The same thing can be said about how quickly miracles occur.  So often we think that if our prayers aren’t answered immediately, they will never be answered.  But that’s not the case.  As CS Lewis once said, a slow miracle was no less a miracle than a fast one.

Sometimes we complain about a lack of miracles in our lives.  But maybe that’s not the real issue.  Maybe the real issue is that we don’t always recognize the miracles we do experience.

what I’m reading: Judges

Category : God, bible, feeding my brain, miracles

  

Sometimes when you think of the Bible you have two different pictures of God.  There’s the hippy, happy-go-lucky God from the New Testament.  And the mean, angry, I’m-going-to-smote-you God from the Old Testament.  At least that’s how I used to picture the Bible before I actually started to read it.

That’s why I really enjoy books from the Old Testament like Judges – it challenges those misperceptions.  There are two themes in Judges that really resonate with me.  The first is that you can be a total screwup and God will still use you.  The second: God has ridiculous patience. 

The book of Judges takes place after Moses (and Joshua), but before David and the Kings.  It’s a time where Israel kept getting “distracted” by the cultures around them and getting into trouble.  The pattern goes like this:

1.  Israel becomes prosperous and begins to worshiping pagan gods
2.  God gets (justifiably) angry and removes his blessing from Israel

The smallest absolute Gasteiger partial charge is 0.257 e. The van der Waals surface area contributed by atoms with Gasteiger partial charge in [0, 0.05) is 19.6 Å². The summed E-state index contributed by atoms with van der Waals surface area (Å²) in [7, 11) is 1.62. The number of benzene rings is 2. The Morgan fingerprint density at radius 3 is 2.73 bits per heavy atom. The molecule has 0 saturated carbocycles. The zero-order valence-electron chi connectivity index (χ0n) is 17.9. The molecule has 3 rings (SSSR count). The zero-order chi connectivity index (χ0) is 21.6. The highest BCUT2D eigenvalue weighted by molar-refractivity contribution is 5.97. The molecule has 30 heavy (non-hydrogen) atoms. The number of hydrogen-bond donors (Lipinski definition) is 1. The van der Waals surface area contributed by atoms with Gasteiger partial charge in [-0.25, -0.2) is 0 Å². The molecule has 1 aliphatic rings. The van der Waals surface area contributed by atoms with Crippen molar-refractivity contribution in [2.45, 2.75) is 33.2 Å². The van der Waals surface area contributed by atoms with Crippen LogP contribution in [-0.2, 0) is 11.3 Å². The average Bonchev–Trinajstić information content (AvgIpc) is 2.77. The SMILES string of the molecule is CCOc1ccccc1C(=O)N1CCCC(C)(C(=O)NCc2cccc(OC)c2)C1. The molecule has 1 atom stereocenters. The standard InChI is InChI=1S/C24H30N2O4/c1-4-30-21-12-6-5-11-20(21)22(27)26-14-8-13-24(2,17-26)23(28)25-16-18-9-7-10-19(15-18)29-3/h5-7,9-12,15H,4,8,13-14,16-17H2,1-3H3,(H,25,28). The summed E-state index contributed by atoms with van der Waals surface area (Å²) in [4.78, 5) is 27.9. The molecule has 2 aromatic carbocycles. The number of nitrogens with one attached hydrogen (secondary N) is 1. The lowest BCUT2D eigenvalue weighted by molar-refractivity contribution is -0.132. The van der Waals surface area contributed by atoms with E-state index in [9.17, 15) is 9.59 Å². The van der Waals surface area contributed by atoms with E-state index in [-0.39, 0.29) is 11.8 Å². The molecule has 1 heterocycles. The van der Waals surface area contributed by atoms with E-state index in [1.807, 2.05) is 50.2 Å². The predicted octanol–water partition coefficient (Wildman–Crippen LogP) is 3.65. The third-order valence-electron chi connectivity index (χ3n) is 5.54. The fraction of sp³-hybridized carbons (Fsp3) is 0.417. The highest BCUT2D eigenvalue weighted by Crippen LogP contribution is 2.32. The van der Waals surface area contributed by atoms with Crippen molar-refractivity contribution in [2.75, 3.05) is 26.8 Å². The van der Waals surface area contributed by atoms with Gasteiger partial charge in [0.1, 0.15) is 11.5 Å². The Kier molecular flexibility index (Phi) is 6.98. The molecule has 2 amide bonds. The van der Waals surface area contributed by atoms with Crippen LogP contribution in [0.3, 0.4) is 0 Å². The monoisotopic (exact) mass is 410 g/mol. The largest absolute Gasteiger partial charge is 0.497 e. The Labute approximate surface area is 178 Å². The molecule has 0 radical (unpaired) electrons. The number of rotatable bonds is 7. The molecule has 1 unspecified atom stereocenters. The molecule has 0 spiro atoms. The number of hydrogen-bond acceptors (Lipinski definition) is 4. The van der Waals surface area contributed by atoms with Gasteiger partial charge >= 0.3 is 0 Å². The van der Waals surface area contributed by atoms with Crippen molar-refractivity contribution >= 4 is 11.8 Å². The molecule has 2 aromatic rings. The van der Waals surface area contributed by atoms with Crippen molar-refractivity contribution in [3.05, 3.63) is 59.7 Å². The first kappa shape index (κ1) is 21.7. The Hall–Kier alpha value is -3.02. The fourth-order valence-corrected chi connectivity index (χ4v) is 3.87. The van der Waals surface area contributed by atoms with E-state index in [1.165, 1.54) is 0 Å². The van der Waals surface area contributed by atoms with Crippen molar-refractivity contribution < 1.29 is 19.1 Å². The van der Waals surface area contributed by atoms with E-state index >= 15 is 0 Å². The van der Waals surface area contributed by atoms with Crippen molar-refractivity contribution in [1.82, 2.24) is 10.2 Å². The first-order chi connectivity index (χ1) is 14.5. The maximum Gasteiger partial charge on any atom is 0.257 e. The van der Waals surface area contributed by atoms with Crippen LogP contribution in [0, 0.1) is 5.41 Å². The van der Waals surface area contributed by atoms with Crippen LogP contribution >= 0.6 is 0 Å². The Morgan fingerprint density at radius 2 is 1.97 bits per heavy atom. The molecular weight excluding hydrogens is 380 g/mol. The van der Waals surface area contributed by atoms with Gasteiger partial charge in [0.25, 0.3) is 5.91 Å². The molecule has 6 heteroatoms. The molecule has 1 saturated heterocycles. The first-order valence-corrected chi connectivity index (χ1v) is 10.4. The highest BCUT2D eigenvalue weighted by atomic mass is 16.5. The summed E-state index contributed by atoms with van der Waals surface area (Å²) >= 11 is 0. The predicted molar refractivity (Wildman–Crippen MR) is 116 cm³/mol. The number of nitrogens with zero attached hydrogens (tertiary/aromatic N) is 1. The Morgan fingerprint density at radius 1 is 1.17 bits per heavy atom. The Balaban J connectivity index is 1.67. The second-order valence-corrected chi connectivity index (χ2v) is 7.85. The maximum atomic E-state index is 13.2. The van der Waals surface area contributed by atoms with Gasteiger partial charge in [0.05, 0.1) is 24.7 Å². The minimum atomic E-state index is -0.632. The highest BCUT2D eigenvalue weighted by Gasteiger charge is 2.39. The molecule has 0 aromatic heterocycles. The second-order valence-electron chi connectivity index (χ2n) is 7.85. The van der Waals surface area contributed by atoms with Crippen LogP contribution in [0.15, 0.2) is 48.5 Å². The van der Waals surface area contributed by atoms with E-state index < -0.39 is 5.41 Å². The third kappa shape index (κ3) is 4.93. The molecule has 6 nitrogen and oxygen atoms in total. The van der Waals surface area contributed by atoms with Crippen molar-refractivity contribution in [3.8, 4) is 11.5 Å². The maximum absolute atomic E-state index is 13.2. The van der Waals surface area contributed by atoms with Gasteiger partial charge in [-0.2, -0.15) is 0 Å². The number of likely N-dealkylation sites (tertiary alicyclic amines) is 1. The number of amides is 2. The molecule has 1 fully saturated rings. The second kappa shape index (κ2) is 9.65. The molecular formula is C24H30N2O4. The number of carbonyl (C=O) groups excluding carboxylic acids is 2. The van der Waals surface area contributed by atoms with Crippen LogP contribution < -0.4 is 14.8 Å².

3.  Israel is promptly invaded
4.  Israel (eventually) turns back to God and asks forgiveness
5.  God forgives them and sends them a deliverer (a Judge)
6.  The Judge, with God’s help, delivers Israel
7.  Repeat step 1

Usually at Step 7 I want to yell, “Hey Israel!   Haven’t you learned yet?!”  And it’s usually at that point I remember on most days I haven’t learned either…  It makes Israel’s plight very personal.

Books like Judges teach me that God’s blessings do not depend on my perfection.  Samson (the guy with long hair and super strength) had a weakness for women and prostitutes.  Another Judge tried to manipulate God.  Almost all of the judges have some trait we’d consider “bad” in today’s world.  But God still worked miracles through them.

Doesn’t that mean he can do the same through me?  And through you?

God is bigger than me

Category : God, miracles, trust

   

“Now the Jordan is at flood stage all during harvest.” (Joshua 3: 15)